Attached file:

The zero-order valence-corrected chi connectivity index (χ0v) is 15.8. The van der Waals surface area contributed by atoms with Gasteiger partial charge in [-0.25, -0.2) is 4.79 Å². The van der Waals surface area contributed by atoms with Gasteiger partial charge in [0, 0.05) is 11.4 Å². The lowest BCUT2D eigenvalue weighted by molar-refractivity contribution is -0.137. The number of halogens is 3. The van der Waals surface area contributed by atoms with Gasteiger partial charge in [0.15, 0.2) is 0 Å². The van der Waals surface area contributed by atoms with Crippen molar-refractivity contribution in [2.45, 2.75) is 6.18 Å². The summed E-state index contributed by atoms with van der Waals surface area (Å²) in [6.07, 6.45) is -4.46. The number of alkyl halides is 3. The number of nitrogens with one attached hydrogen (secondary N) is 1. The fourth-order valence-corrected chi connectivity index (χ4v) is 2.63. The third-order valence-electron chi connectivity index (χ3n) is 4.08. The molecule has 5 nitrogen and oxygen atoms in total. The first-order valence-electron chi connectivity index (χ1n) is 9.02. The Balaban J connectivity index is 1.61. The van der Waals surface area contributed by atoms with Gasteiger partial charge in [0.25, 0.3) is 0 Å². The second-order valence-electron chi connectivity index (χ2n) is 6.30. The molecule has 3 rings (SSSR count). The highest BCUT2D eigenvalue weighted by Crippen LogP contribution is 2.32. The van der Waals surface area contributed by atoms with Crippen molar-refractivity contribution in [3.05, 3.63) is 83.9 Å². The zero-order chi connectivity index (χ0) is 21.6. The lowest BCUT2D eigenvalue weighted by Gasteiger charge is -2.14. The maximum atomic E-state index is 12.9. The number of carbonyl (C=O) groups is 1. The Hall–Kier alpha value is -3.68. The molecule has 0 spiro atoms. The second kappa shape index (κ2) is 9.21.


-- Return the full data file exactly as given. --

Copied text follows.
The zero-order valence-corrected chi connectivity index (χ0v) is 15.8. The van der Waals surface area contributed by atoms with Gasteiger partial charge in [-0.25, -0.2) is 4.79 Å². The van der Waals surface area contributed by atoms with Gasteiger partial charge in [0, 0.05) is 11.4 Å². The lowest BCUT2D eigenvalue weighted by molar-refractivity contribution is -0.137. The number of halogens is 3. The van der Waals surface area contributed by atoms with Gasteiger partial charge in [0.15, 0.2) is 0 Å². The van der Waals surface area contributed by atoms with Crippen molar-refractivity contribution in [2.45, 2.75) is 6.18 Å². The summed E-state index contributed by atoms with van der Waals surface area (Å²) in [6.07, 6.45) is -4.46. The number of alkyl halides is 3. The number of nitrogens with one attached hydrogen (secondary N) is 1. The fourth-order valence-corrected chi connectivity index (χ4v) is 2.63. The third-order valence-electron chi connectivity index (χ3n) is 4.08. The molecule has 5 nitrogen and oxygen atoms in total. The first-order valence-electron chi connectivity index (χ1n) is 9.02. The Balaban J connectivity index is 1.61. The van der Waals surface area contributed by atoms with Gasteiger partial charge in [0.25, 0.3) is 0 Å². The second-order valence-electron chi connectivity index (χ2n) is 6.30. The molecule has 3 rings (SSSR count). The highest BCUT2D eigenvalue weighted by Crippen LogP contribution is 2.32. The van der Waals surface area contributed by atoms with Crippen molar-refractivity contribution in [3.05, 3.63) is 83.9 Å². The zero-order chi connectivity index (χ0) is 21.6. The lowest BCUT2D eigenvalue weighted by Gasteiger charge is -2.14. The maximum atomic E-state index is 12.9. The number of carbonyl (C=O) groups is 1. The Hall–Kier alpha value is -3.68. The molecule has 0 spiro atoms. The second kappa shape index (κ2) is 9.21.